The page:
Links, moreover, between this growth and greater liberalisation and/or more liberal trade access are evident. The World Bank, for example, assessed 73 developing countries comprising 4 billion people – or about 80 percent of the world’s population – according to increases in their ratios of trade to GDP over that period. Of those, a foremost group of 24 countries, including India, China, Brazil, Mexico, Thailand and Bangladesh (representing 2.9 billion people) increased that ratio by a total of 104 percent (compared to an increase of only 71 percent in fact in developed countries over the same period). Of course this group comprises mainly the large Asian and Latin American countries but together they represent nearly 3 billion people and the speed and scale of their development are historically unprecedented achievements. The picture is more complex for the 20 percent of the poorest comprising the ‘the bottom billion’, which are not only the least integrated but for which there seem few short to medium term solutions pending, according to one well-informed study, the institution of better ‘governance’. However, the problems faced by the latter group of countries, where much human sympathy and assistance are also needed, pre-dated ‘globalisation’. Overall, one lesson to be drawn from the World Bank report is that countries integrated into the opportunities for faster growth provided by international trade have seen not only an increase in wealth and a reduction in poverty (though on the latter much remains to be done); they have also seen a significant diversification of their economies away from commodities into producing – and exporting – value-added manufactures and services.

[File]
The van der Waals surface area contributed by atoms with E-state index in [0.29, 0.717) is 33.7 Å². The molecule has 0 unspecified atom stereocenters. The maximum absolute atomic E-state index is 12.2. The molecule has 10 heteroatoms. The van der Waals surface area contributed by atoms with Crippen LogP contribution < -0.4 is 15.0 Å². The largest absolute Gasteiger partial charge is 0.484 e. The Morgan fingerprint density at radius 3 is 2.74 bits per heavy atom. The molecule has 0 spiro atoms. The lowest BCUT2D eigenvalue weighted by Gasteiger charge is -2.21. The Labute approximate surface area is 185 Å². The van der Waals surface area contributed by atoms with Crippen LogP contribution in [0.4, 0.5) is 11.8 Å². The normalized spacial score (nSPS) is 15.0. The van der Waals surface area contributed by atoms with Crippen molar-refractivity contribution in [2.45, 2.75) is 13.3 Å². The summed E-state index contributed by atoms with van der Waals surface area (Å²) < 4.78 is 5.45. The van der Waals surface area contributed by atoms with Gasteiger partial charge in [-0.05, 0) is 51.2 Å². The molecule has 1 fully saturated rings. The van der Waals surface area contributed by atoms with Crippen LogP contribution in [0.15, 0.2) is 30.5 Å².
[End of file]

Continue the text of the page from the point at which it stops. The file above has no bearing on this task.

The point is often made that few of these countries have adopted all tenets of the Washington consensus, as though this suggested none need ever be adopted. However, the vital thing is that the countries concerned have progressively chosen liberalising elements and that significant growth correlates with this choice. To put it the other way round, where there are doubts about the prospects for growth in these countries, they arise not from concerns about the liberalised parts of their economies but from the (fairly considerable) number of areas where State-directed policies still apply. This shows up in international competitiveness rankings where, for example, China (34th of 131 countries) and India (48th) do not rank commensurately with their economic size. China’s competitiveness ranking is seen as being hurt by a weak financial system and India’s by employment market rigidities.